The following extract from the current issue of Population Matters Magazine is written by its editor, Norman Pasley:
“There is great concern in Fareham about plans for a new town called Welbourne to be built on farmland north of the M27 motorway. The debate is giving rise to many letters in the local paper, The News, from irate residents who don’t want it.
The choice is either building Welbourne or filling in the green gaps in Fareham between the motorway and the Solent. There is no ‘do-nothing’ option – the population keeps rising. In November, the Leader of Fareham Borough Council was quoted as confirming that Welbourne is needed. Cllr Woodward mentioned various issues: the need for new affordable homes; Fareham’s rising population; growth in the local economy attracting new workers who need homes; existing residents trading up to larger homes; and our ageing population. Between 1951 and 2011, Fareham’s numbers have more than doubled from 43,000 to 112,000. If the same growth rate continues into the future, Fareham’s population will double again by about 2061 – to 224,000. Has anyone thought about the consequences of such growth?
In December, The News interviewed the Leader of Portsmouth City Council. Under the headline ‘Leader warns about uncertainty brought by population boom’, Cllr Vernon-Jackson provided population data supplied by the Office for National Statistics. ‘It’s a national issue and the Government will have to work out how we are going to cope if it happens,’ Cllr Vernon-Jackson said. In my view, he’s right about government getting involved. ‘If it happens’? It is happening – quietly, out of sight, every day, everywhere. Portsmouth’s population is expected to rise by 9,000 people by 2021. Almost entirely surrounded by water, the additional people can only be accommodated by constructing higher buildings in the city, thus increasing population density, or by building elsewhere.
A sum of £5m has been allocated for additional school places in Portsmouth to 2021. The article didn’t mention the additional costs for: college places; social services; affordable housing; GP and hospital services; more and larger supermarkets; and relieving road and rail congestion. Have these costs been estimated? Who will pay? Won’t we need higher local taxes and higher utility, food and transport prices? The News article also states that the other six districts in [and adjoining] south east Hampshire: Fareham, Chichester, East Hampshire, Winchester, Havant, and Gosport could have an extra 46,000 people by 2021. That’s an increase of nearly seven percent. But I think we need to look farther into the future to see the true population growth picture – say to 2061 when today’s 17-year-olds will reach 65. The present population of Portsmouth, and the six districts above, is 882,000. If this grew by seven percent per decade, by 2061 the population would reach 1,228,000. The extra 346,000 new people would need about 150,000 homes built on perhaps 6,000 hectares of land. At what cost in taxes, natural resources, and loss of countryside, and so on?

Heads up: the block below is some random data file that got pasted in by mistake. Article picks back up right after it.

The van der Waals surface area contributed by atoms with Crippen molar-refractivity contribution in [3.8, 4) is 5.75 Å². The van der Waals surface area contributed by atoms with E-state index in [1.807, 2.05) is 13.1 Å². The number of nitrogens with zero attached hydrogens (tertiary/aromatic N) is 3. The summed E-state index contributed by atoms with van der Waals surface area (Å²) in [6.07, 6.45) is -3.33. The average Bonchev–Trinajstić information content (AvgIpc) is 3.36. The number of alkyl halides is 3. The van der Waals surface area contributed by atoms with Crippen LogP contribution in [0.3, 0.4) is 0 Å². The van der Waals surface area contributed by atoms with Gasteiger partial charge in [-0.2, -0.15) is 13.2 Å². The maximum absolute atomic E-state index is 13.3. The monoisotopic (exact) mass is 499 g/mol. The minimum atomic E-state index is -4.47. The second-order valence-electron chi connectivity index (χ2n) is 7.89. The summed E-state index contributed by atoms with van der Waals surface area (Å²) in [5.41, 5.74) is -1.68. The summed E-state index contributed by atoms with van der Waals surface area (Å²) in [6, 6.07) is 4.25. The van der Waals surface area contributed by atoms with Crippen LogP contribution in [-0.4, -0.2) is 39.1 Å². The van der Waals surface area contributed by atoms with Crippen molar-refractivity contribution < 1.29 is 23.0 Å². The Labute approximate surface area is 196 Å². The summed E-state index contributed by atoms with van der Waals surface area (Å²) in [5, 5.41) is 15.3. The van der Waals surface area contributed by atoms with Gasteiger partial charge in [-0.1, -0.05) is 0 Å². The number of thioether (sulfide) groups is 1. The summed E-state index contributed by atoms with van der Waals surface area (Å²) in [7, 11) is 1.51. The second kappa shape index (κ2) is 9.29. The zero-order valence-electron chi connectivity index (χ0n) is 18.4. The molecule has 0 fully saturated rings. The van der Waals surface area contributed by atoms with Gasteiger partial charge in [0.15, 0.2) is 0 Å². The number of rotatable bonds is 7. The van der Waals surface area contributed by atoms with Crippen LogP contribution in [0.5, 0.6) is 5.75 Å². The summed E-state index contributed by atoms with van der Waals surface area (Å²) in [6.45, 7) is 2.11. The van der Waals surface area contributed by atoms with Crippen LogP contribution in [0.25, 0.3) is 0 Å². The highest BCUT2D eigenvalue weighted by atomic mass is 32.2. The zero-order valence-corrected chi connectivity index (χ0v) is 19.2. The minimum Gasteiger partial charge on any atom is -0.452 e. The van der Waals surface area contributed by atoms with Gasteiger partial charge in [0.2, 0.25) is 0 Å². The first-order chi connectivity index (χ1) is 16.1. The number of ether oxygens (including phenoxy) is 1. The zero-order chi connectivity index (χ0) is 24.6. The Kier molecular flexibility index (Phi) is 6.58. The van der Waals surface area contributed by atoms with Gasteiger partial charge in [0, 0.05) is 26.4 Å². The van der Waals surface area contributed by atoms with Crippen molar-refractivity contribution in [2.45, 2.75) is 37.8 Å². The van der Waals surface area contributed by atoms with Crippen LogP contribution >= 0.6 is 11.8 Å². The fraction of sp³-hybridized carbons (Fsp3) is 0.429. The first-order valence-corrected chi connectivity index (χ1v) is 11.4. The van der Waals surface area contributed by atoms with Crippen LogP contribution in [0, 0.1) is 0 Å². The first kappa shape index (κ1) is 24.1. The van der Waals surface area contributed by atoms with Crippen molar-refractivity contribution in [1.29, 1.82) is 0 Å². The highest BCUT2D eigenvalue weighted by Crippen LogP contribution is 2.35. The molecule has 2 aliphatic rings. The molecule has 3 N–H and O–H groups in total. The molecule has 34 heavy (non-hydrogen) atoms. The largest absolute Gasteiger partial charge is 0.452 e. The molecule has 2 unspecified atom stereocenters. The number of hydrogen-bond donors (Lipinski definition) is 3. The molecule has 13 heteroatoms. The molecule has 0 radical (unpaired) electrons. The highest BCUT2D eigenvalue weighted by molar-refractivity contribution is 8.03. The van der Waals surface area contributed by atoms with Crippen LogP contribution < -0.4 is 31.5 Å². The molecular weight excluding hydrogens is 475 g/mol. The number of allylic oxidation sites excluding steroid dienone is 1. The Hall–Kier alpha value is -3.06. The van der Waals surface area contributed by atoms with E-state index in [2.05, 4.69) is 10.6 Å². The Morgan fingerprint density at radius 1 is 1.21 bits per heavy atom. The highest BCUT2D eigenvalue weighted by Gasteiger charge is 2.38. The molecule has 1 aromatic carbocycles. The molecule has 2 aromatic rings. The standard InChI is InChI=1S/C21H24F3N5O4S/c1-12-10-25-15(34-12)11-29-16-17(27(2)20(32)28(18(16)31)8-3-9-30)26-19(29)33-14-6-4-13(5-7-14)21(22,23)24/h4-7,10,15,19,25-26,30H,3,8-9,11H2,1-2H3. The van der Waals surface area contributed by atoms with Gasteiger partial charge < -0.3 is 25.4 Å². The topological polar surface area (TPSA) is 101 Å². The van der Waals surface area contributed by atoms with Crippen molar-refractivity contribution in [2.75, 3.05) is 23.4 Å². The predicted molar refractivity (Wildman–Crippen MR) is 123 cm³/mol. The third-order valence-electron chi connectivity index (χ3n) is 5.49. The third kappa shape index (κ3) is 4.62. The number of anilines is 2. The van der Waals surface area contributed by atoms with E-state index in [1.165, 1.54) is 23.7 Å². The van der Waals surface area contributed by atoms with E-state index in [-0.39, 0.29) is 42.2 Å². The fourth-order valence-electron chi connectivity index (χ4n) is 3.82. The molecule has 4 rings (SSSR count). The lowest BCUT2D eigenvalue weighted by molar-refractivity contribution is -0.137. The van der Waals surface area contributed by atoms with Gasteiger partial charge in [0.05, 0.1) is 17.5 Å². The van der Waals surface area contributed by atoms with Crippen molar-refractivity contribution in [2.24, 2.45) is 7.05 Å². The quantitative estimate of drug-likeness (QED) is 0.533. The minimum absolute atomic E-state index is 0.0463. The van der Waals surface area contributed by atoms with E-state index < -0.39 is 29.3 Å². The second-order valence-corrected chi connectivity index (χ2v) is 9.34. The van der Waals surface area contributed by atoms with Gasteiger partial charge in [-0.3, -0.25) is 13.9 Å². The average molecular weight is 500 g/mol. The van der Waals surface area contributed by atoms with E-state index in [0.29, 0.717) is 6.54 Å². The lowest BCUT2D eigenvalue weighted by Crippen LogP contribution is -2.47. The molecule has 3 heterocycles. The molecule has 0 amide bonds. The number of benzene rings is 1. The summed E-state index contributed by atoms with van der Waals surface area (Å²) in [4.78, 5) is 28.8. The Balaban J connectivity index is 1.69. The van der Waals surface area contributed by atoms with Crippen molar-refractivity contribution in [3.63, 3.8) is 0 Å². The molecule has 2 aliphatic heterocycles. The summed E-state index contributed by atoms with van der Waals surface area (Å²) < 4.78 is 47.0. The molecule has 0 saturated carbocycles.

I welcome these Councillors talking about population… In my view, it’s high time national and local government found their voice and became outspoken about this most serious problem. Starting today, they need to work in partnership with the people to do the right thing – plan for growth reduction. Today’s young people have the most to gain by enjoying a less crowded and less damaged planet. A friend of mine sent me this: ‘With increasing concerns about overpopulation, climate change and environmental degradation, a few of the passengers and crew are becoming increasingly concerned, but the winners are on the bridge and this ship will take some turning’. It’s high time all the passengers and crew signalled the bridge to turn the ship!”
Clearly a man who asks the right questions. But not one familiar with the right answers. The existing political system has, whether by accident or by design, caused the problem and cannot admit it, let alone solve it. So there’s no point whatsoever in trying to gain the captain’s ear. The way forward – the only way forward – is to insist that the captain walks the plank. The despotic, Norman-imposed Parlement at Westminster, dancing, as ever, to the tune of City swindlers, must be cast aside and replaced with a Wessex Witan that responds to the will of Wessex folk.